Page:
Feb 6, 2024 - Business

News companies reverse course on hard subscriptions

Illustration of a reverse symbol icon made from a money pattern.

Illustration: Aïda Amer/Axios

News companies are reversing course on hard subscriptions — once seen as a safer alternative to the volatile ad market — in favor of flexible paywalls, membership programs and more ads.

The big picture: A strategy focused mainly on subscriptions requires upfront spending on premium content. That takes time to pay off — and many publishers don't have the cushion for that in the current ad slowdown.

  • At the same time, many outlets have learned that simply throwing a paywall up over your previously free content doesn't work either. It throttles ad revenue without capturing enough new subscribers.

Driving the news: Substack, the platform built on the promise of letting creators directly charge their audiences, is experimenting with a new pilot program that helps creators find advertisers and coordinate ad buys, Axios has learned.

  • TechCrunch is shuttering its subscription service TC+, as it pushes to reorient its coverage around investors and amid layoffs.
  • The Washington Post, which has lost roughly 500,000 subscribers since its Trump-era peak, is considering more dynamically priced subscriptions, its new CEO Will Lewis told Semafor.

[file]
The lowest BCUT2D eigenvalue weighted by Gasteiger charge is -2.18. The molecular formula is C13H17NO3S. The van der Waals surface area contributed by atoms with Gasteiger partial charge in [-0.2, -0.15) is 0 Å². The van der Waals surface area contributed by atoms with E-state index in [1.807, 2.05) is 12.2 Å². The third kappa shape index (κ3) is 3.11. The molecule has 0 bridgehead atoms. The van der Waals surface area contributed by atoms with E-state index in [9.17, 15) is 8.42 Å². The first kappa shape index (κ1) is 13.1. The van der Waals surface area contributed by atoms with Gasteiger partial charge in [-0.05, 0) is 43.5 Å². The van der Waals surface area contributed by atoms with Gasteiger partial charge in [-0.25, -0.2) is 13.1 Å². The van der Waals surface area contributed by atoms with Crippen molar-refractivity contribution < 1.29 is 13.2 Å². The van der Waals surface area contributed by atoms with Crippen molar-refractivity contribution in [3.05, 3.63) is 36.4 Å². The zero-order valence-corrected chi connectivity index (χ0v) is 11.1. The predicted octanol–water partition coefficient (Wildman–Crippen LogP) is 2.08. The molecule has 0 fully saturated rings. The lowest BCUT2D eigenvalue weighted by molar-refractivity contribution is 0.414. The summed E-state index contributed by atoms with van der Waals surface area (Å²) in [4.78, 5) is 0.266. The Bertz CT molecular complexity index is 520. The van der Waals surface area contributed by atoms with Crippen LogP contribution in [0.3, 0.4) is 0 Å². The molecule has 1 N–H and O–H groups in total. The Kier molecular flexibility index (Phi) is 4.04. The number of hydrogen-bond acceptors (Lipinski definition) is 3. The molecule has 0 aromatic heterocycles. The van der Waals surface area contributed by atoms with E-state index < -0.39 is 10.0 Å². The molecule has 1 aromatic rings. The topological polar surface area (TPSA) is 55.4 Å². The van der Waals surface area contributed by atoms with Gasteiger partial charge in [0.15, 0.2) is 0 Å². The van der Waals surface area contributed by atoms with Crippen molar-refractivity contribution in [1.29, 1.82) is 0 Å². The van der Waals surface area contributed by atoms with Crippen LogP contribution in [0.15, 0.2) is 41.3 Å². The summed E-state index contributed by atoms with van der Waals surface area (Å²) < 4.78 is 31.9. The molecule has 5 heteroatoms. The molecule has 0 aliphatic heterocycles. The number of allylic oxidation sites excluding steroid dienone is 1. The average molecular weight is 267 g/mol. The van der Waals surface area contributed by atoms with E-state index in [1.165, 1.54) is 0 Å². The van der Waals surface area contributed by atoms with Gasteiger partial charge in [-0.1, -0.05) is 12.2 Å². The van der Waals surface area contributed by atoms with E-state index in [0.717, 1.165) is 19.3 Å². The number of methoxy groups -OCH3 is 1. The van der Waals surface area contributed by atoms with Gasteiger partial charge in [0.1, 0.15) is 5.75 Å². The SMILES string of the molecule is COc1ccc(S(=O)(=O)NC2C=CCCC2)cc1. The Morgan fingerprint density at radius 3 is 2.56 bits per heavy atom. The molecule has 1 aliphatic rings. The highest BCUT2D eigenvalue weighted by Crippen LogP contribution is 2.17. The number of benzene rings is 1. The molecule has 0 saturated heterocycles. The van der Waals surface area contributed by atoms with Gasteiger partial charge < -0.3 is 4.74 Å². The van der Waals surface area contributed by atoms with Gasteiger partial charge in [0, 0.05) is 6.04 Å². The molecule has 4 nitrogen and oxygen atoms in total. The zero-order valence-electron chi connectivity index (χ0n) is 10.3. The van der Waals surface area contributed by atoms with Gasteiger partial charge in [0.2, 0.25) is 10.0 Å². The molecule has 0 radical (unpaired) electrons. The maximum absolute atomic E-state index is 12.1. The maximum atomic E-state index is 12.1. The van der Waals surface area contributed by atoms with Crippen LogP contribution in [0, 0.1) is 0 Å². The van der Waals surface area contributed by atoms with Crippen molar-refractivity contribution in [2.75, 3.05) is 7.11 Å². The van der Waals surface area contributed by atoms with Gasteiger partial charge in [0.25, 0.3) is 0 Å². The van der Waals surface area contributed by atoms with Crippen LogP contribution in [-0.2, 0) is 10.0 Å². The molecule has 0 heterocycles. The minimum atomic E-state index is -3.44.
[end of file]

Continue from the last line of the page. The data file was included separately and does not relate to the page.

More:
• Time fully removed its digital paywall last year in favor of reaching a broader audience with more ad-supported content.
  • Quartz dropped its paywall last year in favor of a membership model.
  • The Atlantic shifted from a blanket paywall to a more dynamic approach early last year.
  • Gannett, the U.S.' largest local newspaper company, began reducing the number of articles behind its paywall in late 2022 to boost the company's ad revenue.
  • The Chicago Sun-Times dropped its paywall in favor of a membership program after being acquired by the Chicago Public Media Board of Directors in 2022.

Between the lines: While a few major national news outlets, such as the New York Times, Bloomberg and Dow Jones, have had success scaling their subscriber bases, most other news companies have struggled to sustain momentum following the Trump-era subscription news boom.

  • "My hunch is that the existing model is creaking," the Post's Lewis told Semafor. "We went from an advertising model to a subscription-based model, and that subscription-based model is now waning and then will enter a more significant period of decline."

Zoom out: Trade outlets have had greater success in subscriptions catered to niche audiences that are primarily professionals.

  • But those businesses aren't dependent on general news consumers, who are experiencing a broader level of subscription fatigue in the wake of the pandemic.

Be smart: Even bigger entertainment companies are now hedging against their subscription models to increase profitability.

  • Netflix, Disney+ and other streamers have debuted cheaper, ad-supported subscription plans to prevent cancellations.
  • Spotify began dropping paywalls on some of its podcasts last year and is signing fewer exclusive podcast deals, opting to make more money from distributing them and selling ads on them instead.

What to watch: The subscription slowdown over the past few years has prompted a slew of new models to take shape that still seek direct revenue from readers, but don't prevent news outlets from reaching wide audiences.

Go deeper